TAMPA — There’s nothing quite like the feeling of getting ready for your high school homecoming, dance or prom.

What You Need To Know

However, for a lot of students, the financial stresses make finding the perfect style impossible.

At Formally Yours, volunteers try to really give teens in foster care that feeling of finding the perfect outfit. Some dresses even still have tags, but because of the pandemic last year, donations are way down, from dresses to shoes, to hair products, and everything in between.

We caught up with Laura Reynolds and Yvonne Marrone as they were sorting out jewelry.

“We are preparing for our homecoming event that will be in September for Formally Yours here at Eckerd Connects,” said Reynolds.

Reynolds works with Eckerd Connects, and Marrone is the Outreach Coordinator for the Guardian ad Litem Program in Hillsborough County.

Part of their mission to help teens in foster care is to get them ready to look their best for formal events.

Over the past four years, they’ve gotten more than 400 teens feeling their best.

“They’ve been in care, they’ve been in foster care. So this is an opportunity for them to come in, shop, and feel special for a day,” Marrone said.

“What we do is go through them and then we hang them up and eventually our goal will be to color coordinate them,” said Reynolds as she sorted out dresses.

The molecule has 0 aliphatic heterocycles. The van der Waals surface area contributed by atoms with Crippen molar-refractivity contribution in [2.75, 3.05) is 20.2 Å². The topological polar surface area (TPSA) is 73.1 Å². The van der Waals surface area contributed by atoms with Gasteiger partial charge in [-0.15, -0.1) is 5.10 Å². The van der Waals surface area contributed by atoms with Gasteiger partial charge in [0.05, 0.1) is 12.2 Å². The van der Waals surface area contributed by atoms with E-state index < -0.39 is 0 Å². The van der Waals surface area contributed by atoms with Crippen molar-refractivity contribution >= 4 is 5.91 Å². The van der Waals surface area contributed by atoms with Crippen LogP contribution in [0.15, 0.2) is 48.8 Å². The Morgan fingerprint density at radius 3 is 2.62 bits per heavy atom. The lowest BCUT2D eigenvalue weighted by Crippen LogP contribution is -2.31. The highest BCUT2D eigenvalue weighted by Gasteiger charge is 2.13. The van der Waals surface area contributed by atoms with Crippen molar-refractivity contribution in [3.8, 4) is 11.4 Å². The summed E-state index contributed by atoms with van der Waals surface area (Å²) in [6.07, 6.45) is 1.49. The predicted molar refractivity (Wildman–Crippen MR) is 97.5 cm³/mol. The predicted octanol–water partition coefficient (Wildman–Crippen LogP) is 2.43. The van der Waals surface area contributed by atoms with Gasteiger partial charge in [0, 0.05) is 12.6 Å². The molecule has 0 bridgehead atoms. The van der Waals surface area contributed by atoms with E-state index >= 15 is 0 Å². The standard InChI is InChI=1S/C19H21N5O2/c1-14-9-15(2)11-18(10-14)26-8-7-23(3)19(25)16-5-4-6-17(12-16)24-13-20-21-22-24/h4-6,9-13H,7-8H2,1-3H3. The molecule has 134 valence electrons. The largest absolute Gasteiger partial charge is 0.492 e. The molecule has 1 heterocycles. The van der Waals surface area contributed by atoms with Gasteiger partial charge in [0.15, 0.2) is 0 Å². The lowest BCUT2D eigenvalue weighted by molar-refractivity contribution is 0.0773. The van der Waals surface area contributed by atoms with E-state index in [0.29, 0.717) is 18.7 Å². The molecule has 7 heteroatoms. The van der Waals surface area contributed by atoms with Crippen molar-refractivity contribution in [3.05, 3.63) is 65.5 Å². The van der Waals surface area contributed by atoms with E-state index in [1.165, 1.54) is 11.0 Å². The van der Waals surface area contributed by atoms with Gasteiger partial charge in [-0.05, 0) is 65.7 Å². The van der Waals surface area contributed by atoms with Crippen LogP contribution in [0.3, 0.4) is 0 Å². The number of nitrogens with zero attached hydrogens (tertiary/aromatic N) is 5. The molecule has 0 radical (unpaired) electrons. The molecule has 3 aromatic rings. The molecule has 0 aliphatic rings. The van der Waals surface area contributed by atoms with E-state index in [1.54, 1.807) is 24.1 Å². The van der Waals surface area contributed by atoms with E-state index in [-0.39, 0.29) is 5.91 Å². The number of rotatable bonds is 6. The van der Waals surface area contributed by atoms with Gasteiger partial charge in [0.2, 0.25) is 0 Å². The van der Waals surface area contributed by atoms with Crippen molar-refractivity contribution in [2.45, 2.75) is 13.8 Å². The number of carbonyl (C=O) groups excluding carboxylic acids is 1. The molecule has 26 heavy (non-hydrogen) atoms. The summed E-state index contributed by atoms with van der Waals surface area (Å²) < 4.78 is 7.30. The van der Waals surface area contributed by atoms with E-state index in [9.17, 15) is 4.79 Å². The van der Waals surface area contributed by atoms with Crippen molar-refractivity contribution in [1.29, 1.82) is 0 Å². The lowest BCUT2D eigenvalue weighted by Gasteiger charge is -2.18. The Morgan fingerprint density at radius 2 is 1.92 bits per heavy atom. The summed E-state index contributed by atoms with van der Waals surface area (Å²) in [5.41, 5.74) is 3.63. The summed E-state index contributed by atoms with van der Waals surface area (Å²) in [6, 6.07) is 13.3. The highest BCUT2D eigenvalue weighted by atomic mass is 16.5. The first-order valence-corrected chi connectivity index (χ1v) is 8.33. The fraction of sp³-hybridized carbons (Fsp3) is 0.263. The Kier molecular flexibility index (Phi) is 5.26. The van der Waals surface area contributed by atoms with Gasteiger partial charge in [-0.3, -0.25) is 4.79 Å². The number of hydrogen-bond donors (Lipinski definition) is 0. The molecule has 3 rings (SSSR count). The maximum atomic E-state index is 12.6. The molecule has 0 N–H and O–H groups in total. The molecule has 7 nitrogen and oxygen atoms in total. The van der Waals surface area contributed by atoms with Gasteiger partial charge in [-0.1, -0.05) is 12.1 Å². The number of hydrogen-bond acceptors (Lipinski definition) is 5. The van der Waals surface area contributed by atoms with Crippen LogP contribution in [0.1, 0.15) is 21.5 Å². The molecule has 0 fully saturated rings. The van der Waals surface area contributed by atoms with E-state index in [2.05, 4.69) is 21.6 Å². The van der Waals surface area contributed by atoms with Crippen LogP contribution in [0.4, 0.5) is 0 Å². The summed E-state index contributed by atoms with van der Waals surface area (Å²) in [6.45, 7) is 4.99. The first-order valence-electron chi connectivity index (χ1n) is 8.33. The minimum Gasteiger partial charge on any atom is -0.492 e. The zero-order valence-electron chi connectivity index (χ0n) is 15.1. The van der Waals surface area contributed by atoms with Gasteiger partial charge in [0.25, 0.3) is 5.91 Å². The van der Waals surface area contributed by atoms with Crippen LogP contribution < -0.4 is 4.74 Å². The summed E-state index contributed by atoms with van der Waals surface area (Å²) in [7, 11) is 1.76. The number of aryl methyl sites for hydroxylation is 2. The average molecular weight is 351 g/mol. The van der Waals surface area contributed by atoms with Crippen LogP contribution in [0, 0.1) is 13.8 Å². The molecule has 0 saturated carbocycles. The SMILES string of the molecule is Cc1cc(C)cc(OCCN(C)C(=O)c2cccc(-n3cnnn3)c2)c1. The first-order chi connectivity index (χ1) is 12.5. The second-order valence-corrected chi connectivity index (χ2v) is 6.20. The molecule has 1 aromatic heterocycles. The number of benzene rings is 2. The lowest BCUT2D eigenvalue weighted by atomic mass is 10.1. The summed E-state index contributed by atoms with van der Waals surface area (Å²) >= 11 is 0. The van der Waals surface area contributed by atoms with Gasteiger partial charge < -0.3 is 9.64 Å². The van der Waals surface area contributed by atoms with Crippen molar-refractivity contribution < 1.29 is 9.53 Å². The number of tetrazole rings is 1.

Gowns and suits are just the beginning.

Shoes of all styles comes next.

“Our Chucks, our All Stars, our Nikes, wearing them with our homecoming dresses and our short dresses,” explained Reynolds.

While there might be a solid collection of dresses and shoes started, if you walk around you’ll notice the selection for makeup and hair products seems pretty slim.

“What hair product works for one individual may not work for another individual. So what works for my hair might not work for a young lady who is African American. So we really want to make sure that we’re able to touch all of our teens that are in the community and shopping and giving them the 100 percent ultimate experience,” said Reynolds.

“So much of the time they want to know when they have to bring it back. That’s a moment that you kind of just swallow hard and smile and say you get to keep this,” Marrone said.

For more information on how to donate, click here.